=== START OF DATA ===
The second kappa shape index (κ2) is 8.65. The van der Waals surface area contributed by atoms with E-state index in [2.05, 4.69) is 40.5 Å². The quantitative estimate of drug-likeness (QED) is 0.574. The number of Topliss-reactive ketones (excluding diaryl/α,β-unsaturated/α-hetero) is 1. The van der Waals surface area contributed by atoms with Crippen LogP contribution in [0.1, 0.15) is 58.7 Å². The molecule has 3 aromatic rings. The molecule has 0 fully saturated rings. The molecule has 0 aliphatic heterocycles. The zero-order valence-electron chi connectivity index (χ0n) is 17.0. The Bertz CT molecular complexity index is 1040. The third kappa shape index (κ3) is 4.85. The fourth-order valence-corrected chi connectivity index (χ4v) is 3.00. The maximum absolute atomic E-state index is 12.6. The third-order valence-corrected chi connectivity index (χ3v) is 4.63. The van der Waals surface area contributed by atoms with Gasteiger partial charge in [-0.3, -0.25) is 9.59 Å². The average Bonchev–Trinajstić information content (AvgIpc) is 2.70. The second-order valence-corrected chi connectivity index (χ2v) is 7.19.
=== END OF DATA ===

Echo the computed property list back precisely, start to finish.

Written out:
The second kappa shape index (κ2) is 8.65. The van der Waals surface area contributed by atoms with E-state index in [2.05, 4.69) is 40.5 Å². The quantitative estimate of drug-likeness (QED) is 0.574. The number of Topliss-reactive ketones (excluding diaryl/α,β-unsaturated/α-hetero) is 1. The van der Waals surface area contributed by atoms with Crippen LogP contribution in [0.1, 0.15) is 58.7 Å². The molecule has 3 aromatic rings. The molecule has 0 fully saturated rings. The molecule has 0 aliphatic heterocycles. The zero-order valence-electron chi connectivity index (χ0n) is 17.0. The Bertz CT molecular complexity index is 1040. The third kappa shape index (κ3) is 4.85. The fourth-order valence-corrected chi connectivity index (χ4v) is 3.00. The maximum absolute atomic E-state index is 12.6. The third-order valence-corrected chi connectivity index (χ3v) is 4.63. The van der Waals surface area contributed by atoms with Gasteiger partial charge in [-0.3, -0.25) is 9.59 Å². The average Bonchev–Trinajstić information content (AvgIpc) is 2.70. The second-order valence-corrected chi connectivity index (χ2v) is 7.19.